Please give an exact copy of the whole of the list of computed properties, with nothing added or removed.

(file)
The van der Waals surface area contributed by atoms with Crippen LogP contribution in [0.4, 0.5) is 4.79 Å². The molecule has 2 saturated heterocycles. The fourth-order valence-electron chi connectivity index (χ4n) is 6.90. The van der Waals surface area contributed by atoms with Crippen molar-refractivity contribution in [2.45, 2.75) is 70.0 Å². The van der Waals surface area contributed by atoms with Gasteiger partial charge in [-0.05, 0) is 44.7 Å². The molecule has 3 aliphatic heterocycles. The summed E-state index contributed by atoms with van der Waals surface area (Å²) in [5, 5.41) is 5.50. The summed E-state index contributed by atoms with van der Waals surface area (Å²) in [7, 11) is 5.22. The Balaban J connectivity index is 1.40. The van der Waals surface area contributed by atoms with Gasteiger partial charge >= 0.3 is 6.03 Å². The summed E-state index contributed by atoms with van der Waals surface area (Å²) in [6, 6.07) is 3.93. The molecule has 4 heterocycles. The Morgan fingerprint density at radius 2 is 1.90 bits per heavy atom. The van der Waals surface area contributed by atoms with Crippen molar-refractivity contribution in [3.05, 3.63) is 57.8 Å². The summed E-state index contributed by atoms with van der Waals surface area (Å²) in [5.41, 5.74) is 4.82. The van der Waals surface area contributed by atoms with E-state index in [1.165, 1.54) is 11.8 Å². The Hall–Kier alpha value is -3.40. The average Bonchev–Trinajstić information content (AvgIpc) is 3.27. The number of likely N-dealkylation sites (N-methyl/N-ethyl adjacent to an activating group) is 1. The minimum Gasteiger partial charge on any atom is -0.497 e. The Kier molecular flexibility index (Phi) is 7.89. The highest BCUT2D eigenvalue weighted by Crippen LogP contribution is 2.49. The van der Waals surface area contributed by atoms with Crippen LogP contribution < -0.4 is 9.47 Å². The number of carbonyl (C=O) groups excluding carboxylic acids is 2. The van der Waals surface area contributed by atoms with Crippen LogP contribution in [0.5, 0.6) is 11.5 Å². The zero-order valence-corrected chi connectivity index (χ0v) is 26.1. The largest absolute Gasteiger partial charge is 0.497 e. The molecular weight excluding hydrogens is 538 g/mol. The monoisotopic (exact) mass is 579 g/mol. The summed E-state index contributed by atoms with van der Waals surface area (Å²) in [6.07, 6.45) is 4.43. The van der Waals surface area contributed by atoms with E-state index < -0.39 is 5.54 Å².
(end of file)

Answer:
The van der Waals surface area contributed by atoms with Crippen LogP contribution in [0.4, 0.5) is 4.79 Å². The molecule has 2 saturated heterocycles. The fourth-order valence-electron chi connectivity index (χ4n) is 6.90. The van der Waals surface area contributed by atoms with Crippen molar-refractivity contribution in [2.45, 2.75) is 70.0 Å². The van der Waals surface area contributed by atoms with Gasteiger partial charge in [-0.05, 0) is 44.7 Å². The molecule has 3 aliphatic heterocycles. The summed E-state index contributed by atoms with van der Waals surface area (Å²) in [5, 5.41) is 5.50. The summed E-state index contributed by atoms with van der Waals surface area (Å²) in [7, 11) is 5.22. The Balaban J connectivity index is 1.40. The van der Waals surface area contributed by atoms with Gasteiger partial charge >= 0.3 is 6.03 Å². The summed E-state index contributed by atoms with van der Waals surface area (Å²) in [6, 6.07) is 3.93. The molecule has 4 heterocycles. The Morgan fingerprint density at radius 2 is 1.90 bits per heavy atom. The van der Waals surface area contributed by atoms with Crippen molar-refractivity contribution in [3.05, 3.63) is 57.8 Å². The summed E-state index contributed by atoms with van der Waals surface area (Å²) in [5.41, 5.74) is 4.82. The van der Waals surface area contributed by atoms with E-state index in [1.165, 1.54) is 11.8 Å². The Hall–Kier alpha value is -3.40. The average Bonchev–Trinajstić information content (AvgIpc) is 3.27. The number of likely N-dealkylation sites (N-methyl/N-ethyl adjacent to an activating group) is 1. The minimum Gasteiger partial charge on any atom is -0.497 e. The Kier molecular flexibility index (Phi) is 7.89. The highest BCUT2D eigenvalue weighted by Crippen LogP contribution is 2.49. The van der Waals surface area contributed by atoms with Crippen LogP contribution < -0.4 is 9.47 Å². The number of carbonyl (C=O) groups excluding carboxylic acids is 2. The van der Waals surface area contributed by atoms with Crippen LogP contribution in [0.5, 0.6) is 11.5 Å². The zero-order valence-corrected chi connectivity index (χ0v) is 26.1. The largest absolute Gasteiger partial charge is 0.497 e. The molecular weight excluding hydrogens is 538 g/mol. The monoisotopic (exact) mass is 579 g/mol. The summed E-state index contributed by atoms with van der Waals surface area (Å²) in [6.07, 6.45) is 4.43. The van der Waals surface area contributed by atoms with E-state index < -0.39 is 5.54 Å².